Statistics are important things — but how can we believe the numbers when they constantly change?

December 23 — It looks like the economy is growing, but the details are a little making a lot of people wonder what numbers are actually real. 

Apparently the economy has risen 3.2 percent between July and September because of consumer spending. 

If the economy grows too quickly, the Fed will raise interest rates. 

Attorney Clint Barkdoll said, “That’s the problem with so many of these reports, the government keeps revising the numbers.” 

This is third quarter GDP information, which is one of the key metrics economists use to measure how things are going. Initially, it was 2.6 percent. Last month it bumped to 2.9 percent and now it’s 3.2 percent. 

So what’s the real number? 

Barkdoll said, “The job growth figure is another one. It was off by over 1 million. I think legitimately some economists are criticizing that saying well when we thought it was a million higher, that prompted the Fed to keep raising the rates. Had they known it was a million lower, that might have prompted the Fed to keep the rates a bit lower. I think it’s a problem.” 

More economic numbers will also come out today. 

Michele Jansen of NewsTalk 103.7FM pointed out, “The jobs one is the one that kills me because that’s the one they’ve been hanging their hat on. An historic jobs creation! And then we find out, no, actually when you look there were almost an equal number of full time jobs lost as part time jobs gained. Which means really, it’s been stagnant since last March. There hasn’t been any net increase in employment and some of these jobs, people had to go and get two of them. This is outrageous that that was the number they were hanging their hat on and showing off about how good things are and also the Fed took that supposedly into its accounting when it raised rates. Then we find out, nope, been no real new jobs since March.” 

Barkdoll added, “One of the problems is there’s no recourse on this. So they took that into account when they raised rates. I suppose when they meet next year, could they take this into account to lower rates back? Again, the GDP number has been upwardly adjusted.” 

Additionally, the work force participation rate is at an historic low. 

Barkdoll said, “These are working age people that for whatever reason have deliberately chosen not to go out and get a job. It plays into a lot of these government benefit programs that are out there. A lot of economists are concerned about this.”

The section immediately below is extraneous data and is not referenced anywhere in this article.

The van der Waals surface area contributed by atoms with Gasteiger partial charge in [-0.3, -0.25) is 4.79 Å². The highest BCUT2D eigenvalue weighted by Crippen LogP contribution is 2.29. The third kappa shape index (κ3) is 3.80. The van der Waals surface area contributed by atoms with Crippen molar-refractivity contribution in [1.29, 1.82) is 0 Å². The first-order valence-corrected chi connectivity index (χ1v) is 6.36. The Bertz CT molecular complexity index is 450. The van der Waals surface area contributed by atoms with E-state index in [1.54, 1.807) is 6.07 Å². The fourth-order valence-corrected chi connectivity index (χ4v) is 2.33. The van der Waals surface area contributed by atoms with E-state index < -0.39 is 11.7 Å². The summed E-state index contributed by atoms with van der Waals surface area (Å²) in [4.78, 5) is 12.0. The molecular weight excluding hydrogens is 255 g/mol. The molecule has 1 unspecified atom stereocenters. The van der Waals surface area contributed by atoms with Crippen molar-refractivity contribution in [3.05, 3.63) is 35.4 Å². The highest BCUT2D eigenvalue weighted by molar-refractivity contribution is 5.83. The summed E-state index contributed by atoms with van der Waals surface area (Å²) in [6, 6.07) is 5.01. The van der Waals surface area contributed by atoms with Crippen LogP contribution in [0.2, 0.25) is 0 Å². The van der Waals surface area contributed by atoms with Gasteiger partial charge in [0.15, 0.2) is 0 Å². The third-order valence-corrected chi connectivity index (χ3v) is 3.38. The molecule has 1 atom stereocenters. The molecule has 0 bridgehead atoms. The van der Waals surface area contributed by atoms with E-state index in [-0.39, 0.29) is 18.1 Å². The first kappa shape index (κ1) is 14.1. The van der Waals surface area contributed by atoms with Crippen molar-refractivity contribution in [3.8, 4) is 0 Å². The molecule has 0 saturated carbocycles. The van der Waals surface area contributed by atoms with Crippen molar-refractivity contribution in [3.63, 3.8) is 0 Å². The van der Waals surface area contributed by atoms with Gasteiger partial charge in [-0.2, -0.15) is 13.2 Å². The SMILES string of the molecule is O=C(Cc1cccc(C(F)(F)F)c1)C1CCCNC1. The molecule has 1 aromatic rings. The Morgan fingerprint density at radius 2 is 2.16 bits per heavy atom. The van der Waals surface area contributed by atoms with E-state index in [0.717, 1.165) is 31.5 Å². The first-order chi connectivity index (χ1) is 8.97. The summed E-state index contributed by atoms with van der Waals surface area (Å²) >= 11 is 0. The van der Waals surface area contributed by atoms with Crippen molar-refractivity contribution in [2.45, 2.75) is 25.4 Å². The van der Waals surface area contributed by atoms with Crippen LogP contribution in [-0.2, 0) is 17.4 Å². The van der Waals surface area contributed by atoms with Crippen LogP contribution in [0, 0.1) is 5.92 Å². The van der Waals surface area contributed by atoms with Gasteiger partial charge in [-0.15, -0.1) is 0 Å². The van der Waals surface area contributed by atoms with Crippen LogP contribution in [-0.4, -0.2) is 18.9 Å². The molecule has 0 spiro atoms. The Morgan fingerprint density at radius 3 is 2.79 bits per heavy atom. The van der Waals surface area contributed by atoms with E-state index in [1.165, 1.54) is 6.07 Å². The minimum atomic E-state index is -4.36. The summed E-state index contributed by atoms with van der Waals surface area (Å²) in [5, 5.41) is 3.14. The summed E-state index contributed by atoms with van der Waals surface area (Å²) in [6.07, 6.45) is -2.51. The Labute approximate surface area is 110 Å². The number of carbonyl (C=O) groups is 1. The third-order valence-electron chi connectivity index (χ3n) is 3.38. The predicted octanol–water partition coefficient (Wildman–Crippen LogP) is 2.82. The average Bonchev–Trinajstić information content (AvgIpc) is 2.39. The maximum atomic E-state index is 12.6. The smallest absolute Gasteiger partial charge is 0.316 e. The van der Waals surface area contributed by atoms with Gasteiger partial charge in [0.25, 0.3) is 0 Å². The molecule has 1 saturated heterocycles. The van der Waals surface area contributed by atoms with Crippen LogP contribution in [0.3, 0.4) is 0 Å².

When such a large number of people are not participating in the work force, that also creates an additional set of specific problems. 

Jansen said, “Then there’s that new report that talks about exactly how these states are handing out benefits. No wonder people aren’t working. In New Jersey, you can make 30 percent more than the median income if you don’t work and you’re a family of four. I understand, there’s a six month limit on those, but people are figuring out how to work the system. How do I get back into a job and then out of a job again in order to get those benefits again? Three states give you more than $100,000 if you are a family of four with two were-working people who get unemployment benefits. Then the Obamacare benefits and I have experienced this myself, it puts you on a benefits cliff because it offers you way too much. This is outrageous that people can just sit home and not work and they’re incentivized to do so and then we wonder why things are the way they are with jobs.” 

Barkdoll agreed, “Why would they go and work when there’s those kind of benefits on the table for them?” 

Yesterday the census bureau released the annual population projections for every state in the country. 

Bad news for West Virginia, Maryland and Pennsylvania. From July 2021 to July 2022, of the top ten states that have lost population, PA is number four, WVA is number seven and MD is number eight. 

Pennsylvania has a net loss of more than 40,000 residents. West Virginia saw a more than 10,000 loss and Maryland was almost at 10,000. 

Barkdoll said, “When you’re losing this kind of population, it affects the economy. It’s hard to fill jobs. It erodes your tax base. It causes all sorts of other problems. As always, our losses are the gains of the Sunbelt and some western states.”

Florida, Idaho, the Carolinas and Texas have seen the most growth. 

Barkdoll said, “This migration around the country, this has been really going on for the last 20 years now. The northeast, the Rustbelt states keep losing people and they’re all moving to the south and the western states where it’s nicer weather as well.”